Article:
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  Founder: Len Mullenger
Classical Editor: Rob Barnett

William WALTON (1902-1983)
Film: The First of the Few
Starring Leslie Howard as R.J. Mitchell the designer of the Spitfire
with David Niven and Rosamund John
ODYSSEY ODX 20150 [123 mins]

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This 1942 Leslie Howard production is a fictionalised account of how R.J. Mitchell came to design the Spitfire, the plane that won the Battle of Britain. It had the enthusiastic support of Winston Churchill as a morale booster during the dark days of World War II. Sir William Walton wrote the stirring music that he was later to lift and arrange slightly to become the popular concert piece ‘Spitfire Prelude and Fugue’.

One notices immediately how sparingly Walton’s music is used in the film. The Prelude is the opening Title Music not too well performed and none too clearly recorded, despite the DVD’s claims that the audio content has been remastered. The fugue drives the montage showing the building of the plane. A reflective, romantic variation (featuring solo violin) of the Prelude underscores scenes between Mitchell and his wife (Rosamund John) and the Prelude and Fugue join together in a victorious alliance as the completed plane is wheeled out of the workshops. Scraps of other atmospheric music are heard too.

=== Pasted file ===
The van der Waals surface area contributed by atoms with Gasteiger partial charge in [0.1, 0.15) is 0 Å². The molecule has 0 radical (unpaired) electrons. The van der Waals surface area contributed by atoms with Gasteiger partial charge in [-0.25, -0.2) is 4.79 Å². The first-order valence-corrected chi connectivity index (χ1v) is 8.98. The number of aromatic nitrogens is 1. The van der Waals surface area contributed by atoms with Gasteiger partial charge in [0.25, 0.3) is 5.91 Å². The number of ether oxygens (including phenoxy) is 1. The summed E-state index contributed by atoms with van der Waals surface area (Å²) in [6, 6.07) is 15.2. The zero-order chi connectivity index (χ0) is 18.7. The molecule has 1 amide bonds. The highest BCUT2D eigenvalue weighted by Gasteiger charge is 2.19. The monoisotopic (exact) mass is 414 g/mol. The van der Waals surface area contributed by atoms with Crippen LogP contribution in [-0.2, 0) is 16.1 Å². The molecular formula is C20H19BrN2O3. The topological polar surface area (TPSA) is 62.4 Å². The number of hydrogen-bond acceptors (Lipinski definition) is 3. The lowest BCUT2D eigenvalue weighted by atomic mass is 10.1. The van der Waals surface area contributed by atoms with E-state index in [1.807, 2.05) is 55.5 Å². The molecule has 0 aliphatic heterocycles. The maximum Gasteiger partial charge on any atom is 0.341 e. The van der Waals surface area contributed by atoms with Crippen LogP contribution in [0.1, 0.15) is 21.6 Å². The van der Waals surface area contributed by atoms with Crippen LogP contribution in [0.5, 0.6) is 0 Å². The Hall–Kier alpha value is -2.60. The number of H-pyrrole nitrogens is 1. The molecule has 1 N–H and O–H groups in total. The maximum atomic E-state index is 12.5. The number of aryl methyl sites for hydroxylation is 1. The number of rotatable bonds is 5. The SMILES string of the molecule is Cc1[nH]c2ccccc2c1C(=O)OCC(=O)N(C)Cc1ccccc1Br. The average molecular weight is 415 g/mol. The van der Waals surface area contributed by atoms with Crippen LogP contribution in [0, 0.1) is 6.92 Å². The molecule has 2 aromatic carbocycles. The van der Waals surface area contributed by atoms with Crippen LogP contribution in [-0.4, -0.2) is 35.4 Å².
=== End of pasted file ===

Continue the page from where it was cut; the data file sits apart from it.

Disappointingly there is no mention of Walton’s contribution in the feature material that accompanies the film. [He was exempted from military service, despite having attempted to join up, to provide music for films deemed to be ‘of national importance’. During 1941 and 1942 he wrote music for: Next of Kin (a documentary about bad security – "careless talk costs lives"), Went the day Well and The Foreman Went to France as well as The First of the Few ].

An Introduction is included by Mitchell’s son, Dr Gordon Mitchell (not R.J. Mitchell as claimed on the DVD box) who comments that the character, Crisp, played by David Niven, is a composite of all the test pilots who worked on Mitchell’s designs including the sea-planes that won so many Schneider Trophy races in the 1920s and early 1930s. He also corrects the alleged facts about Mitchell’s death which in reality was of cancer that had been diagnosed many years earlier, although there is no denying that the urgency of developing the plane sapped his strength. There is also a commentary by Jeffrey Quill, one of Mitchell’s test pilots, who denigrates the notion that the spitfire’s design was influenced by the flight of seagulls as the opening romantic scenes suggest.

At Odyssey’s reasonable price this is an irresistible piece of wartime nostalgia well-acted and, of course, there is Walton’s stirring music.

Ian Lace

 


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